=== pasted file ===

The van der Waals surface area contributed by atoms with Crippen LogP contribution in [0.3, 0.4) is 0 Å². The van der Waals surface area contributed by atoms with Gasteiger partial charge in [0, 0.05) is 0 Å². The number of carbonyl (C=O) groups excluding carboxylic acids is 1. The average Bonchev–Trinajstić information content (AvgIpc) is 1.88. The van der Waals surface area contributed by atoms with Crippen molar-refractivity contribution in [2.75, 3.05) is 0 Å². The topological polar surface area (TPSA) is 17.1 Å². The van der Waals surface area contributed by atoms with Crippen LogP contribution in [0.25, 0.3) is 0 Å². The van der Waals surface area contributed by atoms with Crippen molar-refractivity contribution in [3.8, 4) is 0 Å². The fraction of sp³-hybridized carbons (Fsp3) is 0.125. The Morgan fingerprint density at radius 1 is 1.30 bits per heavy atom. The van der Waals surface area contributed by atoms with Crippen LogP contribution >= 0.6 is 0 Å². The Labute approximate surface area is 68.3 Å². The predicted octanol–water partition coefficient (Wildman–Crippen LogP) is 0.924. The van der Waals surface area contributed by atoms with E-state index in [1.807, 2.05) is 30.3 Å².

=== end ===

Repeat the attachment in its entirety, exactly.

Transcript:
The van der Waals surface area contributed by atoms with Crippen LogP contribution in [0.3, 0.4) is 0 Å². The van der Waals surface area contributed by atoms with Gasteiger partial charge in [0, 0.05) is 0 Å². The number of carbonyl (C=O) groups excluding carboxylic acids is 1. The average Bonchev–Trinajstić information content (AvgIpc) is 1.88. The van der Waals surface area contributed by atoms with Crippen molar-refractivity contribution in [2.75, 3.05) is 0 Å². The topological polar surface area (TPSA) is 17.1 Å². The van der Waals surface area contributed by atoms with Crippen LogP contribution in [0.25, 0.3) is 0 Å². The van der Waals surface area contributed by atoms with Crippen molar-refractivity contribution in [3.8, 4) is 0 Å². The fraction of sp³-hybridized carbons (Fsp3) is 0.125. The Morgan fingerprint density at radius 1 is 1.30 bits per heavy atom. The van der Waals surface area contributed by atoms with Crippen LogP contribution >= 0.6 is 0 Å². The Labute approximate surface area is 68.3 Å². The predicted octanol–water partition coefficient (Wildman–Crippen LogP) is 0.924. The van der Waals surface area contributed by atoms with E-state index in [1.807, 2.05) is 30.3 Å².